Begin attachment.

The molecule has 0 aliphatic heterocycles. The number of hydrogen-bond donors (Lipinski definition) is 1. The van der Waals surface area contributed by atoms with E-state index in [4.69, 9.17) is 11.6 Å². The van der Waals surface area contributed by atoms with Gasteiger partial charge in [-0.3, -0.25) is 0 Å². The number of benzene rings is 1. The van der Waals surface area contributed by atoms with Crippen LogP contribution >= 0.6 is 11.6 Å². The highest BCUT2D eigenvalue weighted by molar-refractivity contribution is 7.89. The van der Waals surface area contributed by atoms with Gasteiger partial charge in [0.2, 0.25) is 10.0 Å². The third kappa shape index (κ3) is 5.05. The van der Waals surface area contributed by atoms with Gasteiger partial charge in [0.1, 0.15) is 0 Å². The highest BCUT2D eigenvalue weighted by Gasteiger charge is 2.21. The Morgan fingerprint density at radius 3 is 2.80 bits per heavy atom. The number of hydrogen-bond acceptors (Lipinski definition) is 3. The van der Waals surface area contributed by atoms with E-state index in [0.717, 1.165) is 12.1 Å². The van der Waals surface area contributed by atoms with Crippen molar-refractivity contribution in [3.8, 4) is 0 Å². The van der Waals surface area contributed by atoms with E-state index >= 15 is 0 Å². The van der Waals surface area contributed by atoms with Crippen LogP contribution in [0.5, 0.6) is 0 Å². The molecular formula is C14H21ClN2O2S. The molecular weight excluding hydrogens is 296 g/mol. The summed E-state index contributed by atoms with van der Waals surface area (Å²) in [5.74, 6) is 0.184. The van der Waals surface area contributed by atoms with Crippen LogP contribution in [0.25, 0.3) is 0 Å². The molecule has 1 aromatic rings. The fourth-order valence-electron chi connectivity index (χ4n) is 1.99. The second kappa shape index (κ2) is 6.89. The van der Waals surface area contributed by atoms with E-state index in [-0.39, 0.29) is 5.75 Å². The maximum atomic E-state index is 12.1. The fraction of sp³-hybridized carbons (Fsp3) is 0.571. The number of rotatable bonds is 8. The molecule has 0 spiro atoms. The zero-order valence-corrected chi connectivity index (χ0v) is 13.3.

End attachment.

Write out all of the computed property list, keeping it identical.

The molecule has 0 aliphatic heterocycles. The number of hydrogen-bond donors (Lipinski definition) is 1. The van der Waals surface area contributed by atoms with E-state index in [4.69, 9.17) is 11.6 Å². The van der Waals surface area contributed by atoms with Gasteiger partial charge in [-0.3, -0.25) is 0 Å². The number of benzene rings is 1. The van der Waals surface area contributed by atoms with Crippen LogP contribution >= 0.6 is 11.6 Å². The highest BCUT2D eigenvalue weighted by molar-refractivity contribution is 7.89. The van der Waals surface area contributed by atoms with Gasteiger partial charge in [0.2, 0.25) is 10.0 Å². The third kappa shape index (κ3) is 5.05. The van der Waals surface area contributed by atoms with Gasteiger partial charge in [0.1, 0.15) is 0 Å². The highest BCUT2D eigenvalue weighted by Gasteiger charge is 2.21. The Morgan fingerprint density at radius 3 is 2.80 bits per heavy atom. The number of hydrogen-bond acceptors (Lipinski definition) is 3. The van der Waals surface area contributed by atoms with E-state index in [0.717, 1.165) is 12.1 Å². The van der Waals surface area contributed by atoms with Crippen molar-refractivity contribution in [3.8, 4) is 0 Å². The van der Waals surface area contributed by atoms with E-state index >= 15 is 0 Å². The van der Waals surface area contributed by atoms with Crippen LogP contribution in [0.5, 0.6) is 0 Å². The molecular formula is C14H21ClN2O2S. The molecular weight excluding hydrogens is 296 g/mol. The summed E-state index contributed by atoms with van der Waals surface area (Å²) in [5.74, 6) is 0.184. The van der Waals surface area contributed by atoms with Crippen LogP contribution in [0.25, 0.3) is 0 Å². The molecule has 1 aromatic rings. The fourth-order valence-electron chi connectivity index (χ4n) is 1.99. The second kappa shape index (κ2) is 6.89. The van der Waals surface area contributed by atoms with E-state index in [-0.39, 0.29) is 5.75 Å². The maximum atomic E-state index is 12.1. The fraction of sp³-hybridized carbons (Fsp3) is 0.571. The number of rotatable bonds is 8. The molecule has 0 spiro atoms. The zero-order valence-corrected chi connectivity index (χ0v) is 13.3.